The highest-rated drama in BBC history, Call the Midwife will delight fans of Downton Abbey
Viewers everywhere have fallen in love with this candid look at post-war London. In the 1950s, twenty-two-year-old Jenny Lee leaves her comfortable home to move into a convent and become a midwife in London's East End slums. While delivering babies all over the city, Jenny encounters a colorful cast of women—from the plucky, warm-hearted nuns with whom she lives, to the woman with twenty-four children who can't speak English, to the prostitutes of the city's seedier side.
An unfortgettable story of motherhood, the bravery of a community, and the strength of remarkable and inspiring women, Call the Midwife is the true story behind the beloved PBS series, which will soon return for its sixth season.
About the Author
Jennifer Worth trained as a nurse at the Royal Berkshire Hospital in Reading. She then moved to London to train as a midwife. She later became a staff nurse at the Royal London Hospital, Whitechapel, and then ward sister and sister at the Elizabeth Garrett Anderson Hospital in Euston. Music had always been her passion, and in 1973 Jennifer left nursing in order to study music intensively, gaining the Licentiate of the London College of Music in 1974 and a Fellowship ten years later. Jennifer married Philip Worth in 1963 and they lived together in Hertfordshire. She died in May 2011, leaving her husband, two daughters and three grandchildren. Her memoirs are the basis for the popular TV series Call the Midwife.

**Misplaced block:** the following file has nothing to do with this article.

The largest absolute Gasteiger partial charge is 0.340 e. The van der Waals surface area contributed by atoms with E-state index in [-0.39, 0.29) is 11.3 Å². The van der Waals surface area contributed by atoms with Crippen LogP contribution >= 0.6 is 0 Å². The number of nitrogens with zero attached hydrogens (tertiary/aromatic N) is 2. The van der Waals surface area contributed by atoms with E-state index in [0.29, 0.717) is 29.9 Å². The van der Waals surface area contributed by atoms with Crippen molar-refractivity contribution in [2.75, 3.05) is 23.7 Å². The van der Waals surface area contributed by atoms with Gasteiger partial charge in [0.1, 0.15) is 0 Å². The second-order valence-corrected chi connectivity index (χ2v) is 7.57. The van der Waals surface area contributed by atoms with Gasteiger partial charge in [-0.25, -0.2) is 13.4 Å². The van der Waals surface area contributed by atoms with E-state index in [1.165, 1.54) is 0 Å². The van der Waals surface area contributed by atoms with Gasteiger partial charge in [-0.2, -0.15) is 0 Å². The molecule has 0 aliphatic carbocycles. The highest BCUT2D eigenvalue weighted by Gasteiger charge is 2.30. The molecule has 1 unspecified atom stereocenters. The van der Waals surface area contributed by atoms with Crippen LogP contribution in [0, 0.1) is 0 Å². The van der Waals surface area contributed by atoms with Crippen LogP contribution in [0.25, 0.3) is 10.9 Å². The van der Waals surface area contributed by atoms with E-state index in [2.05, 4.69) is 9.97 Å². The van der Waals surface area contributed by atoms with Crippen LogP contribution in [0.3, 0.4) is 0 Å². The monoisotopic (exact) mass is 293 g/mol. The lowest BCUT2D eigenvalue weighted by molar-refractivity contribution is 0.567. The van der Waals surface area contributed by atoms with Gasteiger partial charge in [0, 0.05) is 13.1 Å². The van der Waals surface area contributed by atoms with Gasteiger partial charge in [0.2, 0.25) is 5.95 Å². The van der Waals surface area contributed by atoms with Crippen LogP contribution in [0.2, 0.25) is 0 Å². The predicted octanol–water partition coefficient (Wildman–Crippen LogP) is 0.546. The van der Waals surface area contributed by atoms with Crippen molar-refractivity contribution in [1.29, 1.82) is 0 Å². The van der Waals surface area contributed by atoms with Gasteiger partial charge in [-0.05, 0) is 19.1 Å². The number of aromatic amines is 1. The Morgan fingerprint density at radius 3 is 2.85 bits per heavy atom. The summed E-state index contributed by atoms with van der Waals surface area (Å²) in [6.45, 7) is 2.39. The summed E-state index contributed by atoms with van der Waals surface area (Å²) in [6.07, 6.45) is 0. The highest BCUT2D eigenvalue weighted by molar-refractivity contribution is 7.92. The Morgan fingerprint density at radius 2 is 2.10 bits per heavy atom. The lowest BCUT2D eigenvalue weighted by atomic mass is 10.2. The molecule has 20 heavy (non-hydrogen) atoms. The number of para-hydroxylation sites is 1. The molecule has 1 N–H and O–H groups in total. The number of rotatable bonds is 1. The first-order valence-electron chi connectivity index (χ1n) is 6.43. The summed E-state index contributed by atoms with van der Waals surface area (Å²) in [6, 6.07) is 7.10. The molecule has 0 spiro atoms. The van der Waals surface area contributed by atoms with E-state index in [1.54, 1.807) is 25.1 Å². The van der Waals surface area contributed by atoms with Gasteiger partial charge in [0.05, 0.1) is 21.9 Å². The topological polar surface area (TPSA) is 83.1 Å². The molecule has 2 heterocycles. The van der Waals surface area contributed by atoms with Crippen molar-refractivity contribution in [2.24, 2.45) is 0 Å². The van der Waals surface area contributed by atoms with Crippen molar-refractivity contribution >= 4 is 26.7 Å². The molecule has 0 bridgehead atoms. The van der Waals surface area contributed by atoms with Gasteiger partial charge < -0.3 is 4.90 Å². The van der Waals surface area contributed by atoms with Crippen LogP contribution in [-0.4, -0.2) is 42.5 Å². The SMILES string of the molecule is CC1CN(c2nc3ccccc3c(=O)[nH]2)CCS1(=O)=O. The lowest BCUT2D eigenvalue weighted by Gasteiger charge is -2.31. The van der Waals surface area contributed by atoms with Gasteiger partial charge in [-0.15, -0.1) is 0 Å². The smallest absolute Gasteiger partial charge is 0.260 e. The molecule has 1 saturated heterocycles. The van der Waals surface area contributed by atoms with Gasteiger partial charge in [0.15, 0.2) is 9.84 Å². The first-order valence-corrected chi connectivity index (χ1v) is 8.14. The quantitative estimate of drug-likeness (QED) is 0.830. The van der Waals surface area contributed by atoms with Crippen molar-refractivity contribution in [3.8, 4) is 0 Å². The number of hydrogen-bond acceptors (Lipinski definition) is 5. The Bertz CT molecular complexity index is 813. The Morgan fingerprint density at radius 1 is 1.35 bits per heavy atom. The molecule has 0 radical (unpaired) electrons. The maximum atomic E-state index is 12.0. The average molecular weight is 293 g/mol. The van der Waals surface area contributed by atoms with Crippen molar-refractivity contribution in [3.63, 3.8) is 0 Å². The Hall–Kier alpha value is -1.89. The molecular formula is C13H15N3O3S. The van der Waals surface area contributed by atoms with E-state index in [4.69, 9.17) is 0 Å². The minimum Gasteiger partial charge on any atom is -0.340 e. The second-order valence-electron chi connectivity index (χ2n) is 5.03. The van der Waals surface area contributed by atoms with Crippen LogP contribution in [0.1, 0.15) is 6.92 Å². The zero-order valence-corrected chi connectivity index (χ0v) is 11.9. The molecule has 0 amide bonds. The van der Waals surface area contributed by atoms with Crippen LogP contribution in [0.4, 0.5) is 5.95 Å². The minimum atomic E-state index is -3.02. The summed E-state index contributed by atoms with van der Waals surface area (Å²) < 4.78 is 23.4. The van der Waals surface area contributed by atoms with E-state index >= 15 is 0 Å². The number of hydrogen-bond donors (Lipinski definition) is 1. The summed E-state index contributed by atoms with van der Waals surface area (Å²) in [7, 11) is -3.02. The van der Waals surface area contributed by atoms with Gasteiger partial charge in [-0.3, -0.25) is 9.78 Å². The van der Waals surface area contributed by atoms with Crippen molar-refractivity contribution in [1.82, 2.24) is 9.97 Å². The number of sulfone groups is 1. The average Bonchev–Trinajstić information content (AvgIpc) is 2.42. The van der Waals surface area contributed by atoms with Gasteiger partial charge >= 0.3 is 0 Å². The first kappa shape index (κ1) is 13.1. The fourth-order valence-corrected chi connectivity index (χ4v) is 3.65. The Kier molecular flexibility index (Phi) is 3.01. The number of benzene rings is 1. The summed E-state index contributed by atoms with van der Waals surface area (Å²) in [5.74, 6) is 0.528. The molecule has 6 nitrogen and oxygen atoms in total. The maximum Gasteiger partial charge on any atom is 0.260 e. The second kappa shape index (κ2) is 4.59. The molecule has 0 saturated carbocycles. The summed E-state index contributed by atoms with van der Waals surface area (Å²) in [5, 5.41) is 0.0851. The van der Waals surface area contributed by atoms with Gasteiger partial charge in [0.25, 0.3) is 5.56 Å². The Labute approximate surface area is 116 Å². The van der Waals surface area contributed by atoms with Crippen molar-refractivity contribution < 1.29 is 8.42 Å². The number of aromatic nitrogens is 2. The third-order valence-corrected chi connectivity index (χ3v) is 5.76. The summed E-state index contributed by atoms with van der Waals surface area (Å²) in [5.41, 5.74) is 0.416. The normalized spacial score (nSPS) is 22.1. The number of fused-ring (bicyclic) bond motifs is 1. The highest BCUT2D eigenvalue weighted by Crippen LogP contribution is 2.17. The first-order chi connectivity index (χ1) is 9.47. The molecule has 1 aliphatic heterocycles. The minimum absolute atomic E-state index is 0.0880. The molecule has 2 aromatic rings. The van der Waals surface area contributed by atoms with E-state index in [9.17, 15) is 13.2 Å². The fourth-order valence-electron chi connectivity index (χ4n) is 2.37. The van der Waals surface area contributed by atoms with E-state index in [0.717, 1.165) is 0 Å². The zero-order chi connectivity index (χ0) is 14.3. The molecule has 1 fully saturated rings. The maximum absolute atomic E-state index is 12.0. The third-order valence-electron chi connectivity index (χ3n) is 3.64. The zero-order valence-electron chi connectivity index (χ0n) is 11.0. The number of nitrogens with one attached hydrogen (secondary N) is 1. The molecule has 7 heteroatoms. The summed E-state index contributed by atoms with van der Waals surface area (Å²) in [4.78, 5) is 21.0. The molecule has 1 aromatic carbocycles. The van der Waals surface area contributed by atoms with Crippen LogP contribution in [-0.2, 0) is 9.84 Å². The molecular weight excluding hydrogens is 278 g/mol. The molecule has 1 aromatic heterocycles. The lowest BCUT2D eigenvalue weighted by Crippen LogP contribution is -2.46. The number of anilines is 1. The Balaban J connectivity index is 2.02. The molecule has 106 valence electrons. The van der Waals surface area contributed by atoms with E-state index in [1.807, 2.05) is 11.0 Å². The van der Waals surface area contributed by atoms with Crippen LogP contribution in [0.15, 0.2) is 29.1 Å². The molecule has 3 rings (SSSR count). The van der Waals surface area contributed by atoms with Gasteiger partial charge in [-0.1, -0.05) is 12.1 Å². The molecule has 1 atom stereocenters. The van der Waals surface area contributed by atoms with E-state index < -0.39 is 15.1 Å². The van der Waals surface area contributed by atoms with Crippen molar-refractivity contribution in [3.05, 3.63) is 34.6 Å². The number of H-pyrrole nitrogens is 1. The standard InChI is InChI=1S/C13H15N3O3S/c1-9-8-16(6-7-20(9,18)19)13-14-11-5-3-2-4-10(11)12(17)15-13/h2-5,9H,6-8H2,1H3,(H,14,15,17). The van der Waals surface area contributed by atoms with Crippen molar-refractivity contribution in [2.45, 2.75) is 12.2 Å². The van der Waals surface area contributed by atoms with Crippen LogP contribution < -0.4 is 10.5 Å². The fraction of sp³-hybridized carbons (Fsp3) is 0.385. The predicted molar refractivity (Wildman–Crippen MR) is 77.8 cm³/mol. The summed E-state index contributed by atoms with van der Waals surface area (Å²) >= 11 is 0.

"Jennifer Worth's memories of her years as a midwife were at once hilarious and tremendously moving." -Ayelet Waldman, author of Love and Other Impossible Pursuits
"Worth is indeed a natural storyteller. . . . Her detailed account of being a midwife in London's East End is gripping, moving, and convincing from beginning to end." -Literary Review
"I loved the people, the nuns, the tough dockers, the prostitutes and pimps, seen with the fresh eyes of youth." -The Guardian
"Readers will fall in love with Call the Midwife . . . an affirmation of life during the best and worst of times." -Elizabeth Brundage, author of The Doctor's Wife